That's why I took note when President Obama kicked off the week last Sunday with some rather candid comments at the G-20 that seemed quite telling -- comments that Joe Sudbay probed during the meeting with Barnes.

In response to a question about whether the administration would make good on its commitment to meet certain debt reduction goals, Obama said, "For some reason people keep on being surprised when I do what I said I was going to do. So I say I'm going to reform our health care system and people think, well, gosh, that's not smart politics, maybe we should hold off. Or I say, we're going to move forward on 'don't ask, don't tell,' and somehow people say, well, why are you doing that, I'm not sure that's good politics."

Now, the notion that the White House mounted a serious effort to pass DADT repeal this year is debatable, but what I was most struck by was the president's assertion that some people say moving forward on "don't ask, don't tell" isn't "good politics." Which led me to wonder, who? Where is the president getting that from? Obviously, House speaker Nancy Pelosi and Sen. Carl Levin thought it was good politics, because they pressed the vote forward in both chambers, ostensibly concluding that inaction would in fact be worse politics. A very solid 70% of the American people consistently signal in poll after poll that it's good politics (far more than were ever on board with the health care bill). And as a politician who campaigned regularly on the issue of repeal and won election handily, you would think Obama himself would believe that making good on a pledge to do something that's so widely supported across the country would be good politics.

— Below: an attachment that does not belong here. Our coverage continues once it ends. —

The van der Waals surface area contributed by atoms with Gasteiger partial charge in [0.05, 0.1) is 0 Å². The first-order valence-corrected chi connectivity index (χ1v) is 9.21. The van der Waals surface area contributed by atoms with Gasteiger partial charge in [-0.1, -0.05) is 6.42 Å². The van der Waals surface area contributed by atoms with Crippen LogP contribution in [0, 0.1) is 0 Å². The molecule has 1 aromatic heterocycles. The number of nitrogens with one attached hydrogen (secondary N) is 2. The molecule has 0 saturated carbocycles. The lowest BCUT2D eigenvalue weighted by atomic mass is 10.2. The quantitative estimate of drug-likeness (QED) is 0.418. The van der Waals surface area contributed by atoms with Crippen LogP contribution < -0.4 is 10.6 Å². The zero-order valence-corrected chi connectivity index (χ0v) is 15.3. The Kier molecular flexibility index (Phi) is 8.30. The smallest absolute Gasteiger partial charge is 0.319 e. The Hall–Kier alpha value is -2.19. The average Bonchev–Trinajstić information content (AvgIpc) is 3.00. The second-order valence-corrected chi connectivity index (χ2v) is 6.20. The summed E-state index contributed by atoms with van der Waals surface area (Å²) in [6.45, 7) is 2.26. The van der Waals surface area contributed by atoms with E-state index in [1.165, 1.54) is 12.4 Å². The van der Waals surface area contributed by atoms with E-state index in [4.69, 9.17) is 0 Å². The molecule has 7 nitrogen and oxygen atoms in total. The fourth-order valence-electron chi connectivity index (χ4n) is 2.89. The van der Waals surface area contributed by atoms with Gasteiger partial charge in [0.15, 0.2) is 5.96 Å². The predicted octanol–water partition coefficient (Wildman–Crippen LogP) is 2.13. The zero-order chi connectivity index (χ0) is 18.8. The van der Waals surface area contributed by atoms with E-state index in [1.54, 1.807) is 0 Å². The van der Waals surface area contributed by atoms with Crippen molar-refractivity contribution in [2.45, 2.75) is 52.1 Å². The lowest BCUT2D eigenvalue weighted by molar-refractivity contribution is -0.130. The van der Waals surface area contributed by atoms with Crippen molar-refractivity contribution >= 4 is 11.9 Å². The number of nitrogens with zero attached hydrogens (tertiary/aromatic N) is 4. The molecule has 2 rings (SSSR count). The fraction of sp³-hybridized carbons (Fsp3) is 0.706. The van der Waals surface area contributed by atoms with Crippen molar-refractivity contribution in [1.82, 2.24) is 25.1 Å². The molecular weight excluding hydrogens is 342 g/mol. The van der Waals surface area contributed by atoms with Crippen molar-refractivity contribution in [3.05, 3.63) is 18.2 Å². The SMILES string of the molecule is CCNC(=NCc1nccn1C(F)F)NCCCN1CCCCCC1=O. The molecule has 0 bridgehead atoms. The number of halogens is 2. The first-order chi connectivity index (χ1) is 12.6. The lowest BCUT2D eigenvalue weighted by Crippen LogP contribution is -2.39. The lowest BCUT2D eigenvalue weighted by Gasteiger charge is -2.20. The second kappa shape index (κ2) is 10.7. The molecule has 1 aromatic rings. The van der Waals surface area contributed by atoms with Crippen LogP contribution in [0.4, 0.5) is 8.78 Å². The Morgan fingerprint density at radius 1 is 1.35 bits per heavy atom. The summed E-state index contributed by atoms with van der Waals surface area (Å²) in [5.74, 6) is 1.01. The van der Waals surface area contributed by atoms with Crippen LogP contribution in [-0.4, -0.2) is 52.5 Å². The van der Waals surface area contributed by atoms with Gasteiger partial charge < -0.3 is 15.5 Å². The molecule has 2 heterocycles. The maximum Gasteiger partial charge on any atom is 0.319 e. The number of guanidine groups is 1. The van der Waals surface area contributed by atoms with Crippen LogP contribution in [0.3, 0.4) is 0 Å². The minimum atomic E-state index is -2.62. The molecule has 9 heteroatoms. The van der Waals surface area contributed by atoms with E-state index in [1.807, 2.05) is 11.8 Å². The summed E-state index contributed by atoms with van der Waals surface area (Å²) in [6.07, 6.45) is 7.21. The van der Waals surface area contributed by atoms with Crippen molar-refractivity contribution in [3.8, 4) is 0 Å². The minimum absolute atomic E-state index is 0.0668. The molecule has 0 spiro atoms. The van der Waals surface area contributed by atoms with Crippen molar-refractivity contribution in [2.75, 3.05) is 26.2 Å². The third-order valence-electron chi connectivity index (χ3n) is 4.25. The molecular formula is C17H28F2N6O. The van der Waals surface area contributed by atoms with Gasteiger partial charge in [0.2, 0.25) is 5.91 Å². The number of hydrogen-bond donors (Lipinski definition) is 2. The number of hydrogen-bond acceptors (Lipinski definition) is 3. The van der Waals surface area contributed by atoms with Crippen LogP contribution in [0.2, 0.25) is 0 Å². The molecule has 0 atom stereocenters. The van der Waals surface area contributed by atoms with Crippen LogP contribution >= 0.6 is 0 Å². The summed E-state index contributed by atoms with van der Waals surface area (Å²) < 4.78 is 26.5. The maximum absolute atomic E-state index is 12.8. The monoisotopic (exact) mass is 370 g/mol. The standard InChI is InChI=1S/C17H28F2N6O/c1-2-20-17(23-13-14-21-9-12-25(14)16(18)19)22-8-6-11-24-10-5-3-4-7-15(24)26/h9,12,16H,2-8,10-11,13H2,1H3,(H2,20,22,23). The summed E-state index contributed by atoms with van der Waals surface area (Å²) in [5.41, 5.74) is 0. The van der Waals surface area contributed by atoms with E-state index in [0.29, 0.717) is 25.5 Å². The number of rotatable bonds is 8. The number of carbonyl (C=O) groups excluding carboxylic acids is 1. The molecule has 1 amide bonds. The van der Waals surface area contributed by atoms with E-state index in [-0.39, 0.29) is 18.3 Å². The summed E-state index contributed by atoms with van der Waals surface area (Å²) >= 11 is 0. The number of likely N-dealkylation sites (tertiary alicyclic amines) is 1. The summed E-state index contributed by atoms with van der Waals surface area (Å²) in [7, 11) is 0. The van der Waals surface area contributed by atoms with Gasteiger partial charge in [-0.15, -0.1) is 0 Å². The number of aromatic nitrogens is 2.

Yet somehow this president is getting the message that touching DADT is dangerous territory. By process of elimination, I would say it's a good bet that thinking is coming from within the White House. And if our four advocates there -- or at least the one the president was channeling in his remarks -- aren't convinced DADT repeal is good politics, I can't imagine what's being said about other equality issues like including LGBT families in immigration, the Employment Non-Discrimination Act, same-sex marriage, and repealing the Defense of Marriage Act.